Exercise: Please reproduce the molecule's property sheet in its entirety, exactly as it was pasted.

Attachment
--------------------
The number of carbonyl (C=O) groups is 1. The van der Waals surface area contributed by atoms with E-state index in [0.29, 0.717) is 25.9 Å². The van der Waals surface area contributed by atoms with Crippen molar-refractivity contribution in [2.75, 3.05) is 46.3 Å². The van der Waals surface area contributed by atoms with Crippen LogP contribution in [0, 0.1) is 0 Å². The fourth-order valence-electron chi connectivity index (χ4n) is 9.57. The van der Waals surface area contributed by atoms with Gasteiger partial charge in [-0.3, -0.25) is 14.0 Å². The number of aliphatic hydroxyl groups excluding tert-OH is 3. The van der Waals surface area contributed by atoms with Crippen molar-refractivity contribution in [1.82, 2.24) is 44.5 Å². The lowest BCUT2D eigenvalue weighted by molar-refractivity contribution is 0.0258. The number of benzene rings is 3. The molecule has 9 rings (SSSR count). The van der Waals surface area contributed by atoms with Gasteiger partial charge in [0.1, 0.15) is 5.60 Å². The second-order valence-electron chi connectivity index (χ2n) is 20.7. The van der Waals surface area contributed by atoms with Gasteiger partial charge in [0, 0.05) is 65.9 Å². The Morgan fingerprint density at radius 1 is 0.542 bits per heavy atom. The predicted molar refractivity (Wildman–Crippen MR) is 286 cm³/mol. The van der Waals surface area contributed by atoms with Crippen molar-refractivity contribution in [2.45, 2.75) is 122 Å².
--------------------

The number of carbonyl (C=O) groups is 1. The van der Waals surface area contributed by atoms with E-state index in [0.29, 0.717) is 25.9 Å². The van der Waals surface area contributed by atoms with Crippen molar-refractivity contribution in [2.75, 3.05) is 46.3 Å². The van der Waals surface area contributed by atoms with Crippen LogP contribution in [0, 0.1) is 0 Å². The fourth-order valence-electron chi connectivity index (χ4n) is 9.57. The van der Waals surface area contributed by atoms with Gasteiger partial charge in [-0.3, -0.25) is 14.0 Å². The number of aliphatic hydroxyl groups excluding tert-OH is 3. The van der Waals surface area contributed by atoms with Crippen molar-refractivity contribution in [1.82, 2.24) is 44.5 Å². The lowest BCUT2D eigenvalue weighted by molar-refractivity contribution is 0.0258. The number of benzene rings is 3. The molecule has 9 rings (SSSR count). The van der Waals surface area contributed by atoms with Gasteiger partial charge in [0.1, 0.15) is 5.60 Å². The second-order valence-electron chi connectivity index (χ2n) is 20.7. The van der Waals surface area contributed by atoms with Gasteiger partial charge in [0, 0.05) is 65.9 Å². The Morgan fingerprint density at radius 1 is 0.542 bits per heavy atom. The predicted molar refractivity (Wildman–Crippen MR) is 286 cm³/mol. The van der Waals surface area contributed by atoms with Crippen molar-refractivity contribution in [2.45, 2.75) is 122 Å².